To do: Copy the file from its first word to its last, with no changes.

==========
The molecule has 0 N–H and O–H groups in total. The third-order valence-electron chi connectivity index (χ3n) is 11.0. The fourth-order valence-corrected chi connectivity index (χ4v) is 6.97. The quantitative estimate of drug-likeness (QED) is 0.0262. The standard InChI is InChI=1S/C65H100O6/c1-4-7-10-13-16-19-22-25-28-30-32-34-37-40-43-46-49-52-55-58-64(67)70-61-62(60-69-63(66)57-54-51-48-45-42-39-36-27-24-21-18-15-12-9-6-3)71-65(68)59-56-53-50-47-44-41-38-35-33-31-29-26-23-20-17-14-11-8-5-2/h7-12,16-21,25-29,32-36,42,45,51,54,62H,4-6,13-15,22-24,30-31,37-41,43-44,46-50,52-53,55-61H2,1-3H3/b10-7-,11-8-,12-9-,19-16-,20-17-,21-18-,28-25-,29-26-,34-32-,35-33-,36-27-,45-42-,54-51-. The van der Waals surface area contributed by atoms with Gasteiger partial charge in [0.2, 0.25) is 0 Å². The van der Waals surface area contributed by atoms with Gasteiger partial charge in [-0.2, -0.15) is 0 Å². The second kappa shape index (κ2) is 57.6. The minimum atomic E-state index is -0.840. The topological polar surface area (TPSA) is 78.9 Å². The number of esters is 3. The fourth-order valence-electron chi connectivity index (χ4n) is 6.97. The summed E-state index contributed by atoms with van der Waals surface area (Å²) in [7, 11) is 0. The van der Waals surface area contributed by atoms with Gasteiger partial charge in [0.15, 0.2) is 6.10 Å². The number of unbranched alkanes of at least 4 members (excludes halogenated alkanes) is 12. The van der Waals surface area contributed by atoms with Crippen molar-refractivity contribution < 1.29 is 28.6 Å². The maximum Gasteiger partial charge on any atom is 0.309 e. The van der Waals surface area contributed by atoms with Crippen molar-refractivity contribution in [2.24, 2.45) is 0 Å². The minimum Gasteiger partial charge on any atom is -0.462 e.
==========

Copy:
The molecule has 0 N–H and O–H groups in total. The third-order valence-electron chi connectivity index (χ3n) is 11.0. The fourth-order valence-corrected chi connectivity index (χ4v) is 6.97. The quantitative estimate of drug-likeness (QED) is 0.0262. The standard InChI is InChI=1S/C65H100O6/c1-4-7-10-13-16-19-22-25-28-30-32-34-37-40-43-46-49-52-55-58-64(67)70-61-62(60-69-63(66)57-54-51-48-45-42-39-36-27-24-21-18-15-12-9-6-3)71-65(68)59-56-53-50-47-44-41-38-35-33-31-29-26-23-20-17-14-11-8-5-2/h7-12,16-21,25-29,32-36,42,45,51,54,62H,4-6,13-15,22-24,30-31,37-41,43-44,46-50,52-53,55-61H2,1-3H3/b10-7-,11-8-,12-9-,19-16-,20-17-,21-18-,28-25-,29-26-,34-32-,35-33-,36-27-,45-42-,54-51-. The van der Waals surface area contributed by atoms with Gasteiger partial charge in [0.2, 0.25) is 0 Å². The van der Waals surface area contributed by atoms with Gasteiger partial charge in [-0.2, -0.15) is 0 Å². The second kappa shape index (κ2) is 57.6. The minimum atomic E-state index is -0.840. The topological polar surface area (TPSA) is 78.9 Å². The number of esters is 3. The fourth-order valence-electron chi connectivity index (χ4n) is 6.97. The summed E-state index contributed by atoms with van der Waals surface area (Å²) in [7, 11) is 0. The van der Waals surface area contributed by atoms with Gasteiger partial charge in [0.15, 0.2) is 6.10 Å². The number of unbranched alkanes of at least 4 members (excludes halogenated alkanes) is 12. The van der Waals surface area contributed by atoms with Crippen molar-refractivity contribution < 1.29 is 28.6 Å². The maximum Gasteiger partial charge on any atom is 0.309 e. The van der Waals surface area contributed by atoms with Crippen molar-refractivity contribution in [2.24, 2.45) is 0 Å². The minimum Gasteiger partial charge on any atom is -0.462 e.